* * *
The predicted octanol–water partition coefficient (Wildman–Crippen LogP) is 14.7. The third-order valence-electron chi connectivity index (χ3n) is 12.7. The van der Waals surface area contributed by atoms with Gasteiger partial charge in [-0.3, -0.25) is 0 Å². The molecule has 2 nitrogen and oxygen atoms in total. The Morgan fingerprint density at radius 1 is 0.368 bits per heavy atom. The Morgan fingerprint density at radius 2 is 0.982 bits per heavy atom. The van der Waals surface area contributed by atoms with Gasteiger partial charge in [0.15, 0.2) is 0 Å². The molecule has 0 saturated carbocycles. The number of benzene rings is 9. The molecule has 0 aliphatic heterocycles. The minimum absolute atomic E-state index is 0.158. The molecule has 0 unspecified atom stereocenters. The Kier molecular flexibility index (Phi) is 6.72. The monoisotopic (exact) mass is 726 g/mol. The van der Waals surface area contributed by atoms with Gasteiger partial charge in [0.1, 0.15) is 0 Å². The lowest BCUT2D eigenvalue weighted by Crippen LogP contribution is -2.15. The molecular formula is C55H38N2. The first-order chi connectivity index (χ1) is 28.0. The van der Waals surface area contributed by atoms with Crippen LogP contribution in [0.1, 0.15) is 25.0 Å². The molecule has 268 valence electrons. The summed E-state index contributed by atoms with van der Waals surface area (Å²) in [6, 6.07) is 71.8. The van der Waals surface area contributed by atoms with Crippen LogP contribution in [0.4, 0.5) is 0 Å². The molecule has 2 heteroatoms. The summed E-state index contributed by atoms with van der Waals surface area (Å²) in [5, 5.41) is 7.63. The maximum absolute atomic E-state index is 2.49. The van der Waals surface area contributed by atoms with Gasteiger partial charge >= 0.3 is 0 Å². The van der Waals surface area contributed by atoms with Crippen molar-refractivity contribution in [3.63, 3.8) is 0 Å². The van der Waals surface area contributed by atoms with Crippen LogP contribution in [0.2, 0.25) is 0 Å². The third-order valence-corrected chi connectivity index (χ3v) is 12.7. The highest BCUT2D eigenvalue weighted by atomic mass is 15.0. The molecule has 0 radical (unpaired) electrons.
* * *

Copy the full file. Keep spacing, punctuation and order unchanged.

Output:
The predicted octanol–water partition coefficient (Wildman–Crippen LogP) is 14.7. The third-order valence-electron chi connectivity index (χ3n) is 12.7. The van der Waals surface area contributed by atoms with Gasteiger partial charge in [-0.3, -0.25) is 0 Å². The molecule has 2 nitrogen and oxygen atoms in total. The Morgan fingerprint density at radius 1 is 0.368 bits per heavy atom. The Morgan fingerprint density at radius 2 is 0.982 bits per heavy atom. The van der Waals surface area contributed by atoms with Gasteiger partial charge in [0.15, 0.2) is 0 Å². The molecule has 0 saturated carbocycles. The number of benzene rings is 9. The molecule has 0 aliphatic heterocycles. The minimum absolute atomic E-state index is 0.158. The molecule has 0 unspecified atom stereocenters. The Kier molecular flexibility index (Phi) is 6.72. The monoisotopic (exact) mass is 726 g/mol. The van der Waals surface area contributed by atoms with Gasteiger partial charge in [0.1, 0.15) is 0 Å². The lowest BCUT2D eigenvalue weighted by Crippen LogP contribution is -2.15. The molecular formula is C55H38N2. The first-order chi connectivity index (χ1) is 28.0. The van der Waals surface area contributed by atoms with Crippen LogP contribution in [0.1, 0.15) is 25.0 Å². The molecule has 268 valence electrons. The summed E-state index contributed by atoms with van der Waals surface area (Å²) in [6, 6.07) is 71.8. The van der Waals surface area contributed by atoms with Crippen LogP contribution in [0.4, 0.5) is 0 Å². The molecule has 2 heteroatoms. The summed E-state index contributed by atoms with van der Waals surface area (Å²) in [5, 5.41) is 7.63. The maximum absolute atomic E-state index is 2.49. The van der Waals surface area contributed by atoms with Gasteiger partial charge >= 0.3 is 0 Å². The van der Waals surface area contributed by atoms with Crippen molar-refractivity contribution in [3.63, 3.8) is 0 Å². The van der Waals surface area contributed by atoms with Crippen LogP contribution in [0.2, 0.25) is 0 Å². The third-order valence-corrected chi connectivity index (χ3v) is 12.7. The highest BCUT2D eigenvalue weighted by atomic mass is 15.0. The molecule has 0 radical (unpaired) electrons.